5.  Excel 2010
This training covers some of the basic uses of Excel 2010 and highlights the changes from previous versions.  Training content includes:  entering data and formatting text, adjusting height and width of rows/columns, hiding and unhiding rows/columns, inserting formulas to perform basic calculations, filtering and sorting data, copy and pasting, and developing Pivot charts and Pivot tables.

Electives (select one)

1.  Managing Difficult Calls
This three-hour program is designed to enhance staff skill in controlling calls- especially when callers are difficult, while continuing to deliver high quality customer service.  The basic communication skills of clarifying requests, confirming your understanding and reflective listening are discussed and practiced.  Among the topics to be covered are: types of difficult callers, good listening skills, summarizing requests, dealing with emotions, and terminating calls professionally.  The day will end with some quick stress management techniques for maintaining composure in a challenging work environment.

2.  Resiliency
The American Psychological Association defines "resilience" as the process of adapting well in the face of adversity. The Merriam-Webster dictionary defines it as an ability to recover from or adjust easily to change or misfortune. Research shows us that resilience is ordinary, not extraordinary, and that people commonly demonstrate it; yet the current economic climate presents factors that challenge each of us, regardless of our respective lines of work.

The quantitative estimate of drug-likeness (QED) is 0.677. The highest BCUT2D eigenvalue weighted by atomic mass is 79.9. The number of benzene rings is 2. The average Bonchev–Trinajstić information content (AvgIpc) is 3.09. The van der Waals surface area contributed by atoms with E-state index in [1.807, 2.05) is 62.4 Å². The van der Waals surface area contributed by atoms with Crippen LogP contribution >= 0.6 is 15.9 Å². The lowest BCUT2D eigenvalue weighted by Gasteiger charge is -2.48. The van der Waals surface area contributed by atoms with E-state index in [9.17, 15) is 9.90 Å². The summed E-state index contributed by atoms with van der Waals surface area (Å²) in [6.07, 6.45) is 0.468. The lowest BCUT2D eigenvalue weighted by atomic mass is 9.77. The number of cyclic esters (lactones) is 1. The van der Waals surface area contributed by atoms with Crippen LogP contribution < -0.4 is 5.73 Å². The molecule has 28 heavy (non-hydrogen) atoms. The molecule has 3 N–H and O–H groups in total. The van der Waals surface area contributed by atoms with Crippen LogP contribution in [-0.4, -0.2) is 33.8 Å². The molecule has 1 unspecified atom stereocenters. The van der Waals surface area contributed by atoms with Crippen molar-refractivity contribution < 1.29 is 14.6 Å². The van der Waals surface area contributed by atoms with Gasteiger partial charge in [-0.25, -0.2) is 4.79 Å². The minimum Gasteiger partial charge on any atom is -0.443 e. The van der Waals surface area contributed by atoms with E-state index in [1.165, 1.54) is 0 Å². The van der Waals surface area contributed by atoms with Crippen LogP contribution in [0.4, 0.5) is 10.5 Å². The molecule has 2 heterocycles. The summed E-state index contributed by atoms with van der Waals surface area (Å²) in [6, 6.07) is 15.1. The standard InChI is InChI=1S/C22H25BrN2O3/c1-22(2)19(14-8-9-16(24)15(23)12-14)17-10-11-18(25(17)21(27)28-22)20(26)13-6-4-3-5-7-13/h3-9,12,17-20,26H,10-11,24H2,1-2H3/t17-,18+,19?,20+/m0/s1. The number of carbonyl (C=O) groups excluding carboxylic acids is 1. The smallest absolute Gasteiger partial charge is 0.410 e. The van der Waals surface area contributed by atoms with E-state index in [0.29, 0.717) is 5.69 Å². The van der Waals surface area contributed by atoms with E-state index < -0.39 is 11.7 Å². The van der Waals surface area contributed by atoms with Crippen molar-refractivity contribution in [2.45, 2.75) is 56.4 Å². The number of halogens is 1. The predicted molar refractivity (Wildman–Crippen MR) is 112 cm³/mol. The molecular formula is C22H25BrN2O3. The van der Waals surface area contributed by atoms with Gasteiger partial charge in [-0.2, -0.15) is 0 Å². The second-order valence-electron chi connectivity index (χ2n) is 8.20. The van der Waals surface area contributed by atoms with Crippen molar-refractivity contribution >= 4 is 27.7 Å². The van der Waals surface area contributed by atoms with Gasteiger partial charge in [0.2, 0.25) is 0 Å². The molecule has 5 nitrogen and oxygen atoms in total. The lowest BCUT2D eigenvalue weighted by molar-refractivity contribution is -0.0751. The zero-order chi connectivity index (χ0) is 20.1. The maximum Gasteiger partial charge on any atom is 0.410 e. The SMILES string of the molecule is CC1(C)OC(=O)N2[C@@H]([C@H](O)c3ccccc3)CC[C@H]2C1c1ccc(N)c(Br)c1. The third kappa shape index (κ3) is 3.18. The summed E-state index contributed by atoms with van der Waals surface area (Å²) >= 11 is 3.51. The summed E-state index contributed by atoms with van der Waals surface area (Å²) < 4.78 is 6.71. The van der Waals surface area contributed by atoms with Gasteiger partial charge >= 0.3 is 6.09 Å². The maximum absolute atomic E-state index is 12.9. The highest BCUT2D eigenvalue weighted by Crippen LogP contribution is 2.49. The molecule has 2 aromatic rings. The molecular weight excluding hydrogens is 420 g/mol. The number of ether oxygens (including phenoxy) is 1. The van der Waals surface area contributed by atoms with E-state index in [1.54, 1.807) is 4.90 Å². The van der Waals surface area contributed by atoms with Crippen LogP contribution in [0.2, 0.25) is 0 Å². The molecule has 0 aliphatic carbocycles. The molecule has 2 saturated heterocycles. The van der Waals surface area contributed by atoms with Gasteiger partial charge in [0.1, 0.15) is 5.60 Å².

In this program participants will focus on the potential for personal burnout and will learn the answers to such questions as who is and who tends to be most resilient and why. The program offers a four-step process for building resiliency amid increasing demands. Topics will include clarifying personal missions, identifying the values behind motivation, surviving change and managing time, energy and stress.

The process of developing resilience is a personal journey. Participants will complete individual assessments and will leave the program with personal action plans developed during the session.

3.  Writing Skills
Writing such as documentation of justifications for decisions and/or written materials that may become legal documents challenge writers to use clear language, present only relevant facts and findings, organize materials, and use appropriate grammar and punctuation. Through presentation, discussion, and group activities participants will explore: the use of plain language; recording only actual observations; organizing material; and grammar and punctuation.